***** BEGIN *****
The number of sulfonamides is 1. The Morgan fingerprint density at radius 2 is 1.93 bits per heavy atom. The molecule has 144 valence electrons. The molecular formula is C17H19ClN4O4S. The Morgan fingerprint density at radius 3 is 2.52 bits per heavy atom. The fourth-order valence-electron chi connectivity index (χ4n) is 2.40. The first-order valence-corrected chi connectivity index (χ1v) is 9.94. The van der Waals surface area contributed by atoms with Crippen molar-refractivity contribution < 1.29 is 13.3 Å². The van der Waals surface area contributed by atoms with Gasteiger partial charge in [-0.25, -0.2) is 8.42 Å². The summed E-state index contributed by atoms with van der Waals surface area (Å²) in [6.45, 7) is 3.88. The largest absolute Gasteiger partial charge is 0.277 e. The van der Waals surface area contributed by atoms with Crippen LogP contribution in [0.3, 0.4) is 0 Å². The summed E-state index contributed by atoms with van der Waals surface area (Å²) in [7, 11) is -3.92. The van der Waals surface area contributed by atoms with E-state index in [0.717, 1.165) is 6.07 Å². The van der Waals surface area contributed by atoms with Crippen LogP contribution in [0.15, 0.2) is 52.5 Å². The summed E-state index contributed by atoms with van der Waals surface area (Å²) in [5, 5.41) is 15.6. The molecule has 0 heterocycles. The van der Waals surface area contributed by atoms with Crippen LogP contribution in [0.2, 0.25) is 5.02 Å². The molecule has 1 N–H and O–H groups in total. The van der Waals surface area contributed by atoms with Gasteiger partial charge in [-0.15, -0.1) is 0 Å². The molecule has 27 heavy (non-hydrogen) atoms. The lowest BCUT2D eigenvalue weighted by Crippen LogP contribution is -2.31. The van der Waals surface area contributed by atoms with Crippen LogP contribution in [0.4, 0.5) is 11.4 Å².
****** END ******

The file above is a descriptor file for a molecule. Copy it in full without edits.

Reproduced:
The number of sulfonamides is 1. The Morgan fingerprint density at radius 2 is 1.93 bits per heavy atom. The molecule has 144 valence electrons. The molecular formula is C17H19ClN4O4S. The Morgan fingerprint density at radius 3 is 2.52 bits per heavy atom. The fourth-order valence-electron chi connectivity index (χ4n) is 2.40. The first-order valence-corrected chi connectivity index (χ1v) is 9.94. The van der Waals surface area contributed by atoms with Crippen molar-refractivity contribution < 1.29 is 13.3 Å². The van der Waals surface area contributed by atoms with Gasteiger partial charge in [-0.25, -0.2) is 8.42 Å². The summed E-state index contributed by atoms with van der Waals surface area (Å²) in [6.45, 7) is 3.88. The largest absolute Gasteiger partial charge is 0.277 e. The van der Waals surface area contributed by atoms with Crippen LogP contribution in [0.3, 0.4) is 0 Å². The summed E-state index contributed by atoms with van der Waals surface area (Å²) in [7, 11) is -3.92. The van der Waals surface area contributed by atoms with E-state index in [0.717, 1.165) is 6.07 Å². The van der Waals surface area contributed by atoms with Crippen LogP contribution in [0.15, 0.2) is 52.5 Å². The summed E-state index contributed by atoms with van der Waals surface area (Å²) in [5, 5.41) is 15.6. The molecule has 0 heterocycles. The van der Waals surface area contributed by atoms with Crippen LogP contribution in [0.2, 0.25) is 5.02 Å². The molecule has 1 N–H and O–H groups in total. The van der Waals surface area contributed by atoms with Gasteiger partial charge in [-0.15, -0.1) is 0 Å². The molecule has 27 heavy (non-hydrogen) atoms. The lowest BCUT2D eigenvalue weighted by Crippen LogP contribution is -2.31. The van der Waals surface area contributed by atoms with Crippen LogP contribution in [0.4, 0.5) is 11.4 Å².